A gay man in the US state of Georgia, has been granted a personalised number plate containing the word ‘gay’, following a settlement by the state, after he sued for discrimination.
James Cyrus Gilbert filed a lawsuit which contended that the state violated his consitutional rights by rejecting his application for personalised number plates reading “4GAYLIB”, “GAYPWR”, and “GAYGUY”.
The three tag lines appeared on the state’s website listing banned number plates, despite that some plates expressing political or religious expressions have been allowed.
The settlement by the state allowed Mr Gilbert to choose any of the three number plates, his attorney Cynthia Counts said on Thursday. The state has also agreed to pay $24,000 (£15.000) for his legal fees.
“He got the regulation changed, at least on the use of the word ‘gay,’” said Ms Counts. “That to him is a victory. It was a good decision by the state to resolve that lawsuit.”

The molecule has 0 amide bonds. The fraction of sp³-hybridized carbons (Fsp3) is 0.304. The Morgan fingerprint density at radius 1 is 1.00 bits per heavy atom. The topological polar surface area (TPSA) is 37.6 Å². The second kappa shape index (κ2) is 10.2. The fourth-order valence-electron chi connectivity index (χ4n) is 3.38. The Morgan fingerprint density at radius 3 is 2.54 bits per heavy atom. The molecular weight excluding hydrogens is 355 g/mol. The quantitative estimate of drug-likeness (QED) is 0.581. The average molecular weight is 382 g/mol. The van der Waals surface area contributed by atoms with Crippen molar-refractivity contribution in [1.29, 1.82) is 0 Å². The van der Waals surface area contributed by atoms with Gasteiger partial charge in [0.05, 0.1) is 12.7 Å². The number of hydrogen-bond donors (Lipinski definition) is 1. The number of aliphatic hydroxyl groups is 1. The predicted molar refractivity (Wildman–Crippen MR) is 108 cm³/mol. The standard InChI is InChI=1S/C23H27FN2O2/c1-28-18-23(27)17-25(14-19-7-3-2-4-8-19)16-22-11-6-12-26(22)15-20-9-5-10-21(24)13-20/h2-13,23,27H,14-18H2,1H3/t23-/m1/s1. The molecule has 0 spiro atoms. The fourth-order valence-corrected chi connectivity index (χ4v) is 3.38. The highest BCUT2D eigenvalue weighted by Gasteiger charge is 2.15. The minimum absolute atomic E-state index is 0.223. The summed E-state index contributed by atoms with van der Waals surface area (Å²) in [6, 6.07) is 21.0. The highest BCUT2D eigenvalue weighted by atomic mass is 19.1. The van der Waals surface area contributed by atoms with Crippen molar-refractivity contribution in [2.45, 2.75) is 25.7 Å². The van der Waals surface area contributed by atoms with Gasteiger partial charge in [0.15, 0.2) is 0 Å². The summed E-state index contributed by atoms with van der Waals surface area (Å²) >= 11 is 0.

The emergency regulation clarifies standards for personalised number plates in Georgia, will expire in 120 days, and the state will hold public hearings on whether to make the changes permanent, said Rick Gardner, supervisor of the Georgia Department of Revenue’s tax policy office.
According to the rules, number plates can mention sexual orientation, but those which disparage sexual orientation, religious belief, ethnicity, race or gender, are banned.
“Special prestige license plates will not be issued for letter/number combinations”, referring to sexual acts, body parts, bodily fluids, profanity, weapons, drugs, criminal activity or alcohol. The words “hate” and “suck” are banned.
Approved licence plates in the past included “HATERS”, but denied “HATERS1″. They approved “BLKBERI”, “BLKCHRY” and “BLCBUTI”, but denied “BLKACE”.
When the lawsuit was filed, officials said that employees attempted to be fair, but maintaining neutrality was not possible when the department had to make dozens of judgement calls a week.